BANGOR, Maine — The man and woman allegedly involved in a home invasion nearly two years ago in Hermon that left their companion dead have been charged with Class A robbery in connection with the incident, according to the Penobscot County District Attorney’s Office.
Philip McIntyre, 21, and Danielle Bellefleur, 28, both of Bangor made their first appearances before a judge Wednesday afternoon by video conference at the Penobscot Judicial Center.
The two were indicted on the charges Nov. 27 by the Penobscot County grand jury. The indictment was sealed for 30 days to give law enforcement officers time to arrest McIntyre and Bellefleur without alerting them to the fact that they had been charged, according to Penobscot County District Attorney R. Christopher Almy.
McIntyre and Bellefleur pleaded not guilty to the robbery charges, according to Brendan Trainor, assistant district attorney for Penobscot County. McIntyre’s bail was set at $10,000 cash.
Bellefleur’s bail was set at $20,000 unsecured, the prosecutor said after the duo appeared in court. Because she is having surgery Friday, Bellefleur will be allowed to live in Bucksport with a boyfriend under house arrest while she recovers.
At about 9 a.m. Feb. 15, 2012, the duo, along with Robert Dellairo, 30, of Bangor, broke into the apartment of Daniel Williams, 26, Williams told the Bangor Daily News a few days after the break-in. A scuffle ensued between Williams and his then-roommate, Luis Ramos, 25, and Dellario and McIntyre.
Williams was able to break away and run to his bedroom, where he grabbed his .22-caliber handgun and “did what I had to do,” according to the BDN report.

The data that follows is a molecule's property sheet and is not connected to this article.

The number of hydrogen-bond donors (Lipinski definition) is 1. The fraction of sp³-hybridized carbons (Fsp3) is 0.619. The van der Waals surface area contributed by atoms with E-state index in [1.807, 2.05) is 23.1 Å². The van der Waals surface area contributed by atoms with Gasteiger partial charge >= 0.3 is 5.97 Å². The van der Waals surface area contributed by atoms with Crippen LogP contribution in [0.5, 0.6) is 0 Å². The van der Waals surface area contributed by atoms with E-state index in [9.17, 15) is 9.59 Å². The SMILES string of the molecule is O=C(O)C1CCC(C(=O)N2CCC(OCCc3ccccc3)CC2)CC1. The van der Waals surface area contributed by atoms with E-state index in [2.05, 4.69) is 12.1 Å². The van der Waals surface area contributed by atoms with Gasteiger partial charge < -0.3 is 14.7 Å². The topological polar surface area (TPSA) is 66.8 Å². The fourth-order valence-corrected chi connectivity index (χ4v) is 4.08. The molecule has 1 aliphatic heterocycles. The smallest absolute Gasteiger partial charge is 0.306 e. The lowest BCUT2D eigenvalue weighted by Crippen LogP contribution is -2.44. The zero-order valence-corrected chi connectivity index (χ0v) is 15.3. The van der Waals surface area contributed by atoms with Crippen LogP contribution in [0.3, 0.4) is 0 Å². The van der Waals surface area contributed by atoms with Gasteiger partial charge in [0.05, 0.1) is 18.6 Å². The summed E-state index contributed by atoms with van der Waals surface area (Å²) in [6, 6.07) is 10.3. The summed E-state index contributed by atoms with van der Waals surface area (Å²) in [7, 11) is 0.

Williams shot McIntyre in the leg and followed the injured man and his two accomplices out the door to be sure they were leaving. Once outside the house, Dellairo turned back toward Williams and lunged at him. Williams told the BDN that he fired at Dellairo striking him in the hip.
Bellefleur, McIntyre and Dellario fled in a car registered to Bellefleur and went to St. Joseph Hospital in Bangor, according to previous reports. Dellairo was transferred to Eastern Maine Medical Center, where he died the same day.
Williams was tried in January 2013 on trafficking and possession charges after police found a variety of drugs in his home during a search following the shootings. He was convicted by a jury on misdemeanor drug possession charges. Jurors found him not guilty of felony drug trafficking charges.
He was sentenced Feb. 1 to five months in prison and was ordered to pay a $1,500 fine and $1,500 in restitution.
Almy said Wednesday that he waited to take the case to the grand jury until Williams’ drug case had been resolved. The prosecutor also said he wanted to get all the evidence, including lab test results, before charging McIntyre and Bellefleur.
If convicted, each faces up to 30 years in prison and fine of up to $50,000.
McIntyre and Bellefleur are next due in court on Feb. 4, Trainor said.